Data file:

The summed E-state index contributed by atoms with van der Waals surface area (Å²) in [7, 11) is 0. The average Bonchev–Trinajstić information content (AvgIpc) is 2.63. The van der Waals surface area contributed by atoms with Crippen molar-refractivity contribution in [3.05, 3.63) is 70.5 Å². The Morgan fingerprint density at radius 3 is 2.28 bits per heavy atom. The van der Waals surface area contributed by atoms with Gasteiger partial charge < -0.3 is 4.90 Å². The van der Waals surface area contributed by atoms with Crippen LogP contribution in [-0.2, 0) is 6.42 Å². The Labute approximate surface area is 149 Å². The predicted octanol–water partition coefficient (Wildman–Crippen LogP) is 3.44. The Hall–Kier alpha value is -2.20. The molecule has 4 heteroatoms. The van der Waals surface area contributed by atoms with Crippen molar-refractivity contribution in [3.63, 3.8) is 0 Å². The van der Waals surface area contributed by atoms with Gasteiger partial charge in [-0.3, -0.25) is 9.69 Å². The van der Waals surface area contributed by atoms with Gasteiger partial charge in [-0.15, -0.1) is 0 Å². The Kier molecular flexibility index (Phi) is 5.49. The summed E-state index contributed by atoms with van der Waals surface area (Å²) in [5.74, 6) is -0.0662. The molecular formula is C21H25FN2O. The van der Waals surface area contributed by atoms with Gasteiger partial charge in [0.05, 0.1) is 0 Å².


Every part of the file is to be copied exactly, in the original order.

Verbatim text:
The summed E-state index contributed by atoms with van der Waals surface area (Å²) in [7, 11) is 0. The average Bonchev–Trinajstić information content (AvgIpc) is 2.63. The van der Waals surface area contributed by atoms with Crippen molar-refractivity contribution in [3.05, 3.63) is 70.5 Å². The Morgan fingerprint density at radius 3 is 2.28 bits per heavy atom. The van der Waals surface area contributed by atoms with Gasteiger partial charge < -0.3 is 4.90 Å². The van der Waals surface area contributed by atoms with Crippen LogP contribution in [-0.2, 0) is 6.42 Å². The Labute approximate surface area is 149 Å². The predicted octanol–water partition coefficient (Wildman–Crippen LogP) is 3.44. The Hall–Kier alpha value is -2.20. The molecule has 4 heteroatoms. The van der Waals surface area contributed by atoms with Crippen molar-refractivity contribution in [3.63, 3.8) is 0 Å². The van der Waals surface area contributed by atoms with Gasteiger partial charge in [-0.3, -0.25) is 9.69 Å². The van der Waals surface area contributed by atoms with Gasteiger partial charge in [-0.15, -0.1) is 0 Å². The Kier molecular flexibility index (Phi) is 5.49. The summed E-state index contributed by atoms with van der Waals surface area (Å²) in [5.74, 6) is -0.0662. The molecular formula is C21H25FN2O. The van der Waals surface area contributed by atoms with Gasteiger partial charge in [0.05, 0.1) is 0 Å².